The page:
Best Benfotiamine (S-benzoylthiamine-O-monophosphate) is a synthetic derivative of thiamin, belonging to the family of compounds knows as "allithiamines." Benfotiamine is fat-soluble and more bioavailable and physiologically active than thiamin.* Benfotiamine raises the blood level of thiamin pyrophosphate (TPP), the biologically active co-enzyme of thiamin, and stimulates transketolase, a cellular enzyme essential for maintenance of normal glucose metabolic pathways.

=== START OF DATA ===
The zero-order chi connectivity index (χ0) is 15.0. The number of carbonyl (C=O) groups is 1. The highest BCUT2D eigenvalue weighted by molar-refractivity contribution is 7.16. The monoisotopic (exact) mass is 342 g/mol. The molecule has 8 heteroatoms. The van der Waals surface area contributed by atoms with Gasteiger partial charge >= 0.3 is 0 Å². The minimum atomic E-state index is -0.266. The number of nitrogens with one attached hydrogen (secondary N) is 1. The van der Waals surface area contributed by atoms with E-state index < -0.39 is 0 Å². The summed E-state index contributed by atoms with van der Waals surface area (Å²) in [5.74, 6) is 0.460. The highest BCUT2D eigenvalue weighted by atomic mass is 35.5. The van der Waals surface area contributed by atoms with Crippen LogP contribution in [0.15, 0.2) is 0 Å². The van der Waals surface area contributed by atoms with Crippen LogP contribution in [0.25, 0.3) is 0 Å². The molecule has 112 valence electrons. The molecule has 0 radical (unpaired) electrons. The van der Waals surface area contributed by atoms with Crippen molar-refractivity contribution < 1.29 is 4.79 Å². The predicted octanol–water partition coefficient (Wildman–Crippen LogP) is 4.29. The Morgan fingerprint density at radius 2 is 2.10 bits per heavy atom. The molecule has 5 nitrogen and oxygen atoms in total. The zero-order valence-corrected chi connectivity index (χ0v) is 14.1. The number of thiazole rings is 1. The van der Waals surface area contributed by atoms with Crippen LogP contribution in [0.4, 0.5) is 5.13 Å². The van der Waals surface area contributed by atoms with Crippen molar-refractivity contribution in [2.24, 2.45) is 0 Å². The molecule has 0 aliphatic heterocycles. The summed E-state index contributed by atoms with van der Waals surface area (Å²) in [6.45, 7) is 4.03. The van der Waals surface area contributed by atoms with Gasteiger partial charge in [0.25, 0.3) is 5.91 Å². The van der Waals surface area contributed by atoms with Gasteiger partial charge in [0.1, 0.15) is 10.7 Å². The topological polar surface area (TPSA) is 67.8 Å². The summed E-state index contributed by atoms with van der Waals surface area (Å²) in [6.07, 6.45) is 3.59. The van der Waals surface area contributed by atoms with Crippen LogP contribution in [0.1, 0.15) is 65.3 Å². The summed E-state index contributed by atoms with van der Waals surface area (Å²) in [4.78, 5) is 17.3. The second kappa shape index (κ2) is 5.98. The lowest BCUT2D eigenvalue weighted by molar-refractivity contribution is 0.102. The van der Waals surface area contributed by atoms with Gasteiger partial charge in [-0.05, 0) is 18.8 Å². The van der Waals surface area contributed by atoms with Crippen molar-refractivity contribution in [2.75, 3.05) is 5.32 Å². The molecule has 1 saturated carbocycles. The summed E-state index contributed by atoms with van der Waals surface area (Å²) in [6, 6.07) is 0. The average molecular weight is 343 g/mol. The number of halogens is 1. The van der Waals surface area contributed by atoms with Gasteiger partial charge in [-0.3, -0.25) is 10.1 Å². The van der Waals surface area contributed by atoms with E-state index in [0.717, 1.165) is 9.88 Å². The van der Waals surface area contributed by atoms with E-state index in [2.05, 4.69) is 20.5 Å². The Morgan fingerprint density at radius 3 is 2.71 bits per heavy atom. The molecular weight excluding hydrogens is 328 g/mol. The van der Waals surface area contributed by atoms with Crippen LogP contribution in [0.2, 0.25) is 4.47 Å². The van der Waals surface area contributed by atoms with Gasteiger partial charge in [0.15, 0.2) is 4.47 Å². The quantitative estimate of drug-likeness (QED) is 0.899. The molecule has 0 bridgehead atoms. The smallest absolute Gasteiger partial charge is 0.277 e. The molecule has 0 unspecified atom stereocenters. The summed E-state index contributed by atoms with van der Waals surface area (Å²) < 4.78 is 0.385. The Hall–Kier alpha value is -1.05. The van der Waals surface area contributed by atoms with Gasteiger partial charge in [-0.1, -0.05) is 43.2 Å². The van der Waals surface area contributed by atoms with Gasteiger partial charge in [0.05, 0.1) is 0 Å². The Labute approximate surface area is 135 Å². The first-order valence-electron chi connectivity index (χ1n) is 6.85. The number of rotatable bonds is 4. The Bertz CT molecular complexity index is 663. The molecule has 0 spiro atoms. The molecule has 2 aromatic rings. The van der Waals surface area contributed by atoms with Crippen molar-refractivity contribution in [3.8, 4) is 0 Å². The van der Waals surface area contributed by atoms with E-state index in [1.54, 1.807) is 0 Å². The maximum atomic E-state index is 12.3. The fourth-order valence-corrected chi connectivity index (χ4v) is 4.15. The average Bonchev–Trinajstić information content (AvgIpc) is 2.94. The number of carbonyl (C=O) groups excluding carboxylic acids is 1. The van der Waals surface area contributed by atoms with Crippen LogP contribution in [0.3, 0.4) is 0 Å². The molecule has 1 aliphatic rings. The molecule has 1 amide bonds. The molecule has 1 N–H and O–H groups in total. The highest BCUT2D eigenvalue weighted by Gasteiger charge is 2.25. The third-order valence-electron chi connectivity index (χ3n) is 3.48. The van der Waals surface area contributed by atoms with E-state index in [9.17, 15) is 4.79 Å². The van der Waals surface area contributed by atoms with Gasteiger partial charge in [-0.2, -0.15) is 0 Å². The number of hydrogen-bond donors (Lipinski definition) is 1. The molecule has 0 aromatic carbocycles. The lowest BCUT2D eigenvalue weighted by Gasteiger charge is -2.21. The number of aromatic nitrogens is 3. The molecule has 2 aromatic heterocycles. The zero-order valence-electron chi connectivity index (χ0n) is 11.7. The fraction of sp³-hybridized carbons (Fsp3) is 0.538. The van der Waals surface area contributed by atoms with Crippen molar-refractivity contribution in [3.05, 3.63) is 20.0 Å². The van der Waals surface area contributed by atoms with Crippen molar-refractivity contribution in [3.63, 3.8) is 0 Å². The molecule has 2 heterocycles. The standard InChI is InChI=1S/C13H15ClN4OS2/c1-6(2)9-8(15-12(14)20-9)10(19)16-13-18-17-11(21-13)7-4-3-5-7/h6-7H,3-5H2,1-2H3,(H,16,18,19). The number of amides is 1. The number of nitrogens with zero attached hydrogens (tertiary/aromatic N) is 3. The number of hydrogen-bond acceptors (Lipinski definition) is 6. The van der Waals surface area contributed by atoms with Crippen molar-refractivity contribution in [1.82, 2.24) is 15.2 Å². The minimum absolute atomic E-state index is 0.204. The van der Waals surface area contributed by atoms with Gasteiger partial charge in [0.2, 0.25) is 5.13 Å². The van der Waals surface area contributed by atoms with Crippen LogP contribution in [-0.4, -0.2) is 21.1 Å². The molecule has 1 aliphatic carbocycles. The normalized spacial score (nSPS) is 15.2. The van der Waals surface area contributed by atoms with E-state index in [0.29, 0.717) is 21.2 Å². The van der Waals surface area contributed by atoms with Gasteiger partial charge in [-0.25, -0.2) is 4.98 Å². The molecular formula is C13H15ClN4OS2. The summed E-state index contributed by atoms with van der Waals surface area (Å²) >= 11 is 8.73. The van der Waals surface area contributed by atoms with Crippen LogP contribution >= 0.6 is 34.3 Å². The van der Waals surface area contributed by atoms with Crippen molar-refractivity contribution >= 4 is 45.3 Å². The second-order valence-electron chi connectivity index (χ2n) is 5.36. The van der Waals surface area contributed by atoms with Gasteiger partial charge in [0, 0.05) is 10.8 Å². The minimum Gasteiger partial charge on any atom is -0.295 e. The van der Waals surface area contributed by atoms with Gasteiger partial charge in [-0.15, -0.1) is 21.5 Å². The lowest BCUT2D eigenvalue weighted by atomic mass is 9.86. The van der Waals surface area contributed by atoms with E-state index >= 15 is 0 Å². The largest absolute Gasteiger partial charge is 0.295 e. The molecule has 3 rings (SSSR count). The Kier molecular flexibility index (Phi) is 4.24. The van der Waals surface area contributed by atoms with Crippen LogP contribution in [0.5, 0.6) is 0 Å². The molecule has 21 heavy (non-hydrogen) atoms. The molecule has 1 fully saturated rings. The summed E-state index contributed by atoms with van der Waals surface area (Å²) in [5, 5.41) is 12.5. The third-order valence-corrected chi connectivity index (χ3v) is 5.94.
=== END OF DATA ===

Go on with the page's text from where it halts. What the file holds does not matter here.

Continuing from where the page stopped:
Thiamine (vitamin B1) plays an essential part in the metabolism of glucose, through actions of it co-enzyme TPP (thiamine pyrophosphate). TPP is formed by the enzymatically-catalyzed addition of two phosphate groups donated by ATP to thiamine. TPP also goes by the name "thiamine diphosphate." In the cytoplasm of the cell, glucose, a 6-carbon sugar, is metabolized to pyruvic acid, which is converted into acetyl-CoA, otherwise known as "active acetate." Acetyl CoA enters the mitochondrion, where it serves as the starting substrate in the Kreb’s cycle (citric acid cycle). The Krebs cycle is the primary source of cellular metabolic energy. TPP, along with other co-enzymes, is essential for the removal of CO2 from pyruvic acid, which in turn is a key step in the conversion of pyruvic acid to acetyl CoA. CO2 removal from pyruvic acid is called "oxidative decarboxylation," and for this reason, TPP was originally referred to as "cocarboxylase." TPP is thus vital to the cell’s energy supply.